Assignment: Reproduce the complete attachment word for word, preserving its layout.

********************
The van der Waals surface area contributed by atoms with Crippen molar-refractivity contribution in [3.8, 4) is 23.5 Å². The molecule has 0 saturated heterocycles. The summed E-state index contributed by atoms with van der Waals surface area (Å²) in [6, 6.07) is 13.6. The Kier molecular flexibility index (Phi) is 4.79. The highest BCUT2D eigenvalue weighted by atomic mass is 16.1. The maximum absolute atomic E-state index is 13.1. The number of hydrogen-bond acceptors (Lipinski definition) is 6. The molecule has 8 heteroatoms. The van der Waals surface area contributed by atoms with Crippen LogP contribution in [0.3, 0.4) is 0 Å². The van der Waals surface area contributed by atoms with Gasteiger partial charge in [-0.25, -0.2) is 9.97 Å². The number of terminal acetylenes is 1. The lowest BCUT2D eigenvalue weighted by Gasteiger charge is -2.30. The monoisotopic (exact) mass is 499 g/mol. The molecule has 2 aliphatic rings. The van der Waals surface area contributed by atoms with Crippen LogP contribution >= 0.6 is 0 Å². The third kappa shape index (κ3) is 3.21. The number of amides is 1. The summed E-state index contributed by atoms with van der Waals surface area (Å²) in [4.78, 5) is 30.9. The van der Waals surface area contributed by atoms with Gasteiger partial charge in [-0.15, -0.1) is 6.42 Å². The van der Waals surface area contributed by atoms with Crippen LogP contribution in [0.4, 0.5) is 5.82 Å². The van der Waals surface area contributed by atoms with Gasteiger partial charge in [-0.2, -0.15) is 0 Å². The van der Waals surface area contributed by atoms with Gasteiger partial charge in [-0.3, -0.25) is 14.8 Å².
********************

The van der Waals surface area contributed by atoms with Crippen molar-refractivity contribution in [3.8, 4) is 23.5 Å². The molecule has 0 saturated heterocycles. The summed E-state index contributed by atoms with van der Waals surface area (Å²) in [6, 6.07) is 13.6. The Kier molecular flexibility index (Phi) is 4.79. The highest BCUT2D eigenvalue weighted by atomic mass is 16.1. The maximum absolute atomic E-state index is 13.1. The number of hydrogen-bond acceptors (Lipinski definition) is 6. The molecule has 8 heteroatoms. The van der Waals surface area contributed by atoms with Crippen LogP contribution in [0.3, 0.4) is 0 Å². The van der Waals surface area contributed by atoms with Gasteiger partial charge in [-0.25, -0.2) is 9.97 Å². The number of terminal acetylenes is 1. The lowest BCUT2D eigenvalue weighted by Gasteiger charge is -2.30. The monoisotopic (exact) mass is 499 g/mol. The molecule has 2 aliphatic rings. The van der Waals surface area contributed by atoms with Crippen LogP contribution >= 0.6 is 0 Å². The third kappa shape index (κ3) is 3.21. The number of amides is 1. The summed E-state index contributed by atoms with van der Waals surface area (Å²) in [4.78, 5) is 30.9. The van der Waals surface area contributed by atoms with Gasteiger partial charge in [-0.15, -0.1) is 6.42 Å². The van der Waals surface area contributed by atoms with Crippen LogP contribution in [0.4, 0.5) is 5.82 Å². The van der Waals surface area contributed by atoms with Gasteiger partial charge in [-0.2, -0.15) is 0 Å². The van der Waals surface area contributed by atoms with Gasteiger partial charge in [-0.3, -0.25) is 14.8 Å².